Firling (07/09/2006) A baby fir tree ... it is so cute, I just had to snap its photo.
Bristlecone Pines (10/01/2006) Gnarled bristlecone pines cling to the whiterim of Cedar Breaks at Spectra Point.
Bristlecone Pine (10/01/2006) Exposed roots of bristlecone pines at Spectra Point in Cedar Breaks National Monument. This collection of trees is a mere thousand years old.
Bristlecone Pine (10/01/2006) A bristlecone pine in the Cedar Breaks National Monument.
Pine Cones (06/16/2007) A close up of Pine Cones at Lindsey Gardens.
Pine Cones (06/16/2007) Pine cones and needles in the Avenues.
Evolution in Action (10/25/2007) The fire scorched the bark of this ponderosa but did not kill it. So, it will be the tall tree in the forest, assuming the people walking along the trail don't kill it.
Snow Patterns (12/21/2010) Snow Patterns on the trunk of a pine tree.
Pine Forest in Fog (12/21/2010) Neff Canyon is transitioning from a dissiduous forest of shrub oak and maple to pine. The snow and fog bring out the towering pine trees. PS: I accidentally slid down the hill I climbed to take this shot.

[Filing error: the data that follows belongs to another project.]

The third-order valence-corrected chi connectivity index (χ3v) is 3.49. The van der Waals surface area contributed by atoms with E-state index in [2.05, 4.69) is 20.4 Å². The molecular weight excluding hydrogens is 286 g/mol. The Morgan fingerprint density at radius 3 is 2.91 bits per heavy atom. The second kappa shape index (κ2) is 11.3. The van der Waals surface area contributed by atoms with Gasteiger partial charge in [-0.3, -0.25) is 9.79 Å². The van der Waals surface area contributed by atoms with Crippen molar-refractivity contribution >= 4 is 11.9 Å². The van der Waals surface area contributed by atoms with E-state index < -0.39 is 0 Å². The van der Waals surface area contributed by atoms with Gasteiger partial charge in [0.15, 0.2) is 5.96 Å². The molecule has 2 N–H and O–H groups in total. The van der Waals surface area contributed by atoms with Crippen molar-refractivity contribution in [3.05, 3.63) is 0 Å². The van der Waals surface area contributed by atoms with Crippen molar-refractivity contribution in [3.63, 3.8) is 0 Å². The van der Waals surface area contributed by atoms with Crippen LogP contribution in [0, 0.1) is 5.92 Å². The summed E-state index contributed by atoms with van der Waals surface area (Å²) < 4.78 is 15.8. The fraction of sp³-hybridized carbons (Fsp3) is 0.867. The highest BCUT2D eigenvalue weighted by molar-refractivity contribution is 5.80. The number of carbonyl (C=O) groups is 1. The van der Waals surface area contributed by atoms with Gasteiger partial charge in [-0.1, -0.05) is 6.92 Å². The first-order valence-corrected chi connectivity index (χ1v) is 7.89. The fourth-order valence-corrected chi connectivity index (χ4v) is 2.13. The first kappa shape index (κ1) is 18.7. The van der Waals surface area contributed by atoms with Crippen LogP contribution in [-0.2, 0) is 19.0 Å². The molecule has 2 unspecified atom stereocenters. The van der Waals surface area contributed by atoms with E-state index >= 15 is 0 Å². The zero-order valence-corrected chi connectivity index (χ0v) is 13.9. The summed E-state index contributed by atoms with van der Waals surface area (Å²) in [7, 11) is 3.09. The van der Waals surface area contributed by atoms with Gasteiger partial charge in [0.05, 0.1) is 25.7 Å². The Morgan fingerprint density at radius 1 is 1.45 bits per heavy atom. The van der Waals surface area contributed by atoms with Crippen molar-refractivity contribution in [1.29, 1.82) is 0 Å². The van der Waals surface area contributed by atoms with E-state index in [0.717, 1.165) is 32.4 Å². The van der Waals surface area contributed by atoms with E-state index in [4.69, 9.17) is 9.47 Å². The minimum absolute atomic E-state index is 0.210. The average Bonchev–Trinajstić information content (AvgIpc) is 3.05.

Bark Beetle Scar (02/27/2013) A Pine Tree reacts to a boring bug by weeping sap. This tree is on the path to Churchill Junior High.
Pine Cone Display (06/16/2012) The forest service had a pine cone display at the event.
The Pinaceae Family is one of the largest families of Conifers (Pinophyta division of the Plant Kingdom). The family includes cedars, firs, hemlocks, larches, pines and spruces. The majority of plants in this kingdom are evergreen and grow into full fledged trees (there are a few species that dwarf out as shrubs).
(25 pictures) The majority of the members of the Pinaceae family grow into trees.
(0 pictures) Pines tend to grow on the shaded side of the Mountain (Northfacing slopes in the Northern Hemisphere). Evergreens do not take well to the freezing and thawing cycles of south facing slopes.